• Encourage socialization. It could be stressful for your child to encounter friends and classmates who they haven’t seen in more than a year. Who do they walk into the building with? Who do they sit with at lunch? Encourage your child to reach out to at least one or two friends before school starts to so they know they’ll have a friendly face to look out for when they return.

• Talk openly. Create a safe environment for your child to express their excitement, fears, and concerns. Sometimes just being able to let their feelings out may be enough to ease your child’s mind. Take their feelings seriously and help them work through their emotions before school begins and as the term continues.

• Be consistent. Stability during times of change is important, so try to remain consistent in how you address your child’s concerns and provide support.

• Stay flexible. Anxiety and stress, as well as excitement and joy, can come and go as the school year approaches and progresses. Sometimes those feelings change on a daily basis. By staying flexible and keeping lines of communication open, many challenges can be anticipated and addressed in advance. Others will require support and understanding when they arise.

• Practice patience. Readjusting will take time, whether it involves reintegrating into a classroom setting, reestablishing social relationships, or meeting academic expectations. Focus on providing steady support and encouragement.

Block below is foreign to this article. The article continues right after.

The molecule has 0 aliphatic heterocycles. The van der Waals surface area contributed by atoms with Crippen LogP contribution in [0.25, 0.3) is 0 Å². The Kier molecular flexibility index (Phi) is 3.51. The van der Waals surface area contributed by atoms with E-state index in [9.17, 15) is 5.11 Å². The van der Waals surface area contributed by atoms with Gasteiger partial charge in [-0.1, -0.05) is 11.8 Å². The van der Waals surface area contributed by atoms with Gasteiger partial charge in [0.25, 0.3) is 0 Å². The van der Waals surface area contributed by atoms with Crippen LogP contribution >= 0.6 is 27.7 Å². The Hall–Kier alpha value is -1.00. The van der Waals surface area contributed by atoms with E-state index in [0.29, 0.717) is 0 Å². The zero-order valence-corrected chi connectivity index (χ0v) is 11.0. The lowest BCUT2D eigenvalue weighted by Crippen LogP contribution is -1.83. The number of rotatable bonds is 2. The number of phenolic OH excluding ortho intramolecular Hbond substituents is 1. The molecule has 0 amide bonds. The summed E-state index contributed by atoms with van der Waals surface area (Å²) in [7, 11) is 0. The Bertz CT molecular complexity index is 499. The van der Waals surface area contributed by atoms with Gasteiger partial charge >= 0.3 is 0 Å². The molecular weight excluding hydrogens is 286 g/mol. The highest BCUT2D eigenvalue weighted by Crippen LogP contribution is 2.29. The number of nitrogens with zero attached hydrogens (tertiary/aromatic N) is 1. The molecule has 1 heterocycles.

Professional Help is Available

If your child refuses to go to school or shows symptoms of school-related anxiety, seeking professional help is important.

Parents should not hesitate to reach out for help if their children have trouble adjusting.

At Penn Medicine Princeton House Behavioral Health, treating school-related anxiety and school refusal starts with a comprehensive assessment that rules out any medical issues.

Therapists work with children and families to reintegrate the student back into the school environment using a variety of different treatment tools including:

• Cognitive behavioral therapy
• Mindfulness skills
• Relaxation training
• Social skills training
• Contingency management
• Reentry planning

Children and adolescents whose education has been disrupted by school refusal might also be eligible for special school services. School counselors are on alert and ready to help kids manage the transition back to in-person learning. In some cases, children may now qualify for an Individualized Education Plan (IEP). Therapists at Princeton House typically work with schools and parents to develop an IEP, which describes a student’s goals and outlines the special support that will be provided by the school to help the student achieve those goals.

For more information about the Child and Adolescent programs at Penn Medicine Princeton House Behavioral Health or to schedule an appointment call 888-437-1610 or visit  www.princetonhouse.org.

Madhurani Khare, MD, is board certified in child and adolescent psychiatry as well as general psychiatry. She is the medical director of the Hamilton site of Penn Medicine Princeton House Behavioral Health.